Controlled Crying: To Do or Not to Do?

Sleeping issues and babies. I bet this is the biggest problem for all young parents. Everybody would love a miracle cure: a manual which guarantees a peaceful sleeping baby. This kind of manual does exist, but almost nobody dares tell the truth about the outcome. One way to get a baby to sleep is to use controlled crying. Effective for getting your baby to sleep, but how does it affect your baby otherwise?

I am not a fan of controlled crying for babies. To be frank, for younger babies, I wouldn’t use controlled crying at all. If your baby cries, he needs you. He feels off balance, and wants you to comfort him.

Sometimes, people say that your baby will get spoiled or take advantage of you if you always comfort him. That is not true. Why? It is simple – because your baby’s mental development is not at the same level at which we (adults) think. We adults would argue, “If I cry, I’m pretty sure mom’s gonna come get me.” A baby cannot use this kind of strategy until the ninth leap in his mental development, which comes at about 15 months of age. This means that you cannot spoil a baby before that age as far as comforting and love are concerned.

Even more, a baby craves for this comfort and love as one of his basic needs. Comforting a crying baby is one of the best ways to give your baby a basic feeling of safety. I’m well aware of the fact that comforting your baby every time he wakes up can be exhausting – especially when he is making a leap in his mental development. Meaning: when he is awake, he is cranky, clingy and crying (otherwise known as the “Three C’s”), and when he is asleep, he wakes up much more often than usual. But remember, your baby is showing the “Three C’s” during a leap because he is in a very difficult phase and he needs you.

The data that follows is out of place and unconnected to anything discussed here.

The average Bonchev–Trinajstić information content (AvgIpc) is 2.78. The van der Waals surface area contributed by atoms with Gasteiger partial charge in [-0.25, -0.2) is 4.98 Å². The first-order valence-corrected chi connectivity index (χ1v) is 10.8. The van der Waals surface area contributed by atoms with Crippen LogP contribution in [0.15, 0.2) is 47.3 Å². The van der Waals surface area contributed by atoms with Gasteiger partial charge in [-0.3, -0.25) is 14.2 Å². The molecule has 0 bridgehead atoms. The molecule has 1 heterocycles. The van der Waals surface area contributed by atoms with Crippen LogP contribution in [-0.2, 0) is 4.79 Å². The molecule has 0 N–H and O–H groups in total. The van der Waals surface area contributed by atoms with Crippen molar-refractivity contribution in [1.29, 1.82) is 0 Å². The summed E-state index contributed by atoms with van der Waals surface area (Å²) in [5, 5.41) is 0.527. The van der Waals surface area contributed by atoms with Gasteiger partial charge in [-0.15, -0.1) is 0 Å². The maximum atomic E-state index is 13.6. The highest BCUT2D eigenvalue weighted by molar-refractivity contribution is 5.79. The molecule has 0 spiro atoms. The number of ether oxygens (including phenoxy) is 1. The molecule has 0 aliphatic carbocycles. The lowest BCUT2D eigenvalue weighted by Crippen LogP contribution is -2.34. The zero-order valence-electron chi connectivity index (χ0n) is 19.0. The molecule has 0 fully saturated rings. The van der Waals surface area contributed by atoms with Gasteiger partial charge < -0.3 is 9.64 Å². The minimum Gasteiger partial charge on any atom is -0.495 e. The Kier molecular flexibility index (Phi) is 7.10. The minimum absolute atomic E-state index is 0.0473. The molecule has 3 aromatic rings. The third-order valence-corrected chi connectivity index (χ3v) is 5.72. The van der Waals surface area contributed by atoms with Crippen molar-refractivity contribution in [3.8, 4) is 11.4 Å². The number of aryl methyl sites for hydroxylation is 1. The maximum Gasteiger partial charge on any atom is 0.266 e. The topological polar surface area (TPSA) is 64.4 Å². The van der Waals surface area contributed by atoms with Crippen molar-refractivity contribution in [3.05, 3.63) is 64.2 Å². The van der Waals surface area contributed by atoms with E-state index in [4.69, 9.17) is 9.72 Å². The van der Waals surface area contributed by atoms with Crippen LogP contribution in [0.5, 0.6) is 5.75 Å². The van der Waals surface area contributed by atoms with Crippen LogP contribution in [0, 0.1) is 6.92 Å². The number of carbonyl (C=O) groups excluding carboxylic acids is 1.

So, a baby gets a basic feeling of a state of safety if you comfort him when he cries, but you get bonus points for achieving or providing this state of safety for him. Yes, I have to admit that this makes this period even more difficult for parents, too. But, hey, that’s life – you and your baby are in this together!

Controlled crying is quite a harsh method. It works, for sure, but what your baby loses is a basic feeling of that state of safety. Instead, why not try to develop fixed routines preceding bedtime. That way, it is announced that it is time for bed. And, during the night when your baby wakes up, don’t put on the lights when you go to comfort him. Doing so conveys a message that when it is dark, it is time to sleep. It is quite normal for babies to wake up every so often during the night, and what they have to learn is to get back to sleep again on their own.

Dr. Frans Plooij: The Wonder Weeks
Frans Plooij, Ph.D is the author of the worldwide bestseller
The Wonder Weeks and one of the world’s top specialists
in infant/child development and parent-baby interactions.
His book, based on 35 years of extensive research, describes in
easy-to-understand terms the incredible developmental
changes that all babies go through during their first 20 months of life.
Following Dr. Plooij’s advice and insight in the babies changing brain,
parents all around the world have been better prepared (often within
a week or two) for the often drastic behavior that marks a new change
in their baby’s development, the new skills that emerge with
each leap and how to get the most out of these wonder weeks.
(www.thewonderweeks.com).

Sharing is caring!

Leave a Reply

Your email address will not be published. Required fields are marked *